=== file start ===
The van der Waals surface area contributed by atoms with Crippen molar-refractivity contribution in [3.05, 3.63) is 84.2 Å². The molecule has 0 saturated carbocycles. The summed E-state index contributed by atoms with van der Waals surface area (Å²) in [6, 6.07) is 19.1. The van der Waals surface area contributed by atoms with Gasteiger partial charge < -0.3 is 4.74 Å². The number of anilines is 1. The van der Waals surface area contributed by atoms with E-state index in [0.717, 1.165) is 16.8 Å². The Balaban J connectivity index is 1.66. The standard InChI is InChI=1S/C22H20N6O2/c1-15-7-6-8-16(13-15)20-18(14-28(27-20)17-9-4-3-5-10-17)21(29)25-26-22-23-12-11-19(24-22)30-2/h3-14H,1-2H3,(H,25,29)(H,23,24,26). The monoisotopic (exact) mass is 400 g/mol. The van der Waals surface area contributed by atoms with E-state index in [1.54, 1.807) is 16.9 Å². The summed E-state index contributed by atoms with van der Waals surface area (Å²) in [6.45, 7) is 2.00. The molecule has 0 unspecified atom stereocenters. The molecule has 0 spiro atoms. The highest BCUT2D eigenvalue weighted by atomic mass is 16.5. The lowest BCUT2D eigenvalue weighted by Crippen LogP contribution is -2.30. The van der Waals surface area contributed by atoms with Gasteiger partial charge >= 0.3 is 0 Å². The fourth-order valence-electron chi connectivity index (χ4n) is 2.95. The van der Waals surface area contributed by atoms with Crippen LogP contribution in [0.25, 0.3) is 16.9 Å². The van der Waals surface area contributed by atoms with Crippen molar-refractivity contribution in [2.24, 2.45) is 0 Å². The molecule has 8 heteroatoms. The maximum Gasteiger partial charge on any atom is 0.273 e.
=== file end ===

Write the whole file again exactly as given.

The van der Waals surface area contributed by atoms with Crippen molar-refractivity contribution in [3.05, 3.63) is 84.2 Å². The molecule has 0 saturated carbocycles. The summed E-state index contributed by atoms with van der Waals surface area (Å²) in [6, 6.07) is 19.1. The van der Waals surface area contributed by atoms with Gasteiger partial charge < -0.3 is 4.74 Å². The number of anilines is 1. The van der Waals surface area contributed by atoms with E-state index in [0.717, 1.165) is 16.8 Å². The Balaban J connectivity index is 1.66. The standard InChI is InChI=1S/C22H20N6O2/c1-15-7-6-8-16(13-15)20-18(14-28(27-20)17-9-4-3-5-10-17)21(29)25-26-22-23-12-11-19(24-22)30-2/h3-14H,1-2H3,(H,25,29)(H,23,24,26). The monoisotopic (exact) mass is 400 g/mol. The van der Waals surface area contributed by atoms with E-state index in [1.54, 1.807) is 16.9 Å². The summed E-state index contributed by atoms with van der Waals surface area (Å²) in [6.45, 7) is 2.00. The molecule has 0 unspecified atom stereocenters. The molecule has 0 spiro atoms. The highest BCUT2D eigenvalue weighted by atomic mass is 16.5. The lowest BCUT2D eigenvalue weighted by Crippen LogP contribution is -2.30. The van der Waals surface area contributed by atoms with Gasteiger partial charge >= 0.3 is 0 Å². The fourth-order valence-electron chi connectivity index (χ4n) is 2.95. The van der Waals surface area contributed by atoms with Crippen LogP contribution in [0.25, 0.3) is 16.9 Å². The van der Waals surface area contributed by atoms with Crippen molar-refractivity contribution in [2.24, 2.45) is 0 Å². The molecule has 8 heteroatoms. The maximum Gasteiger partial charge on any atom is 0.273 e.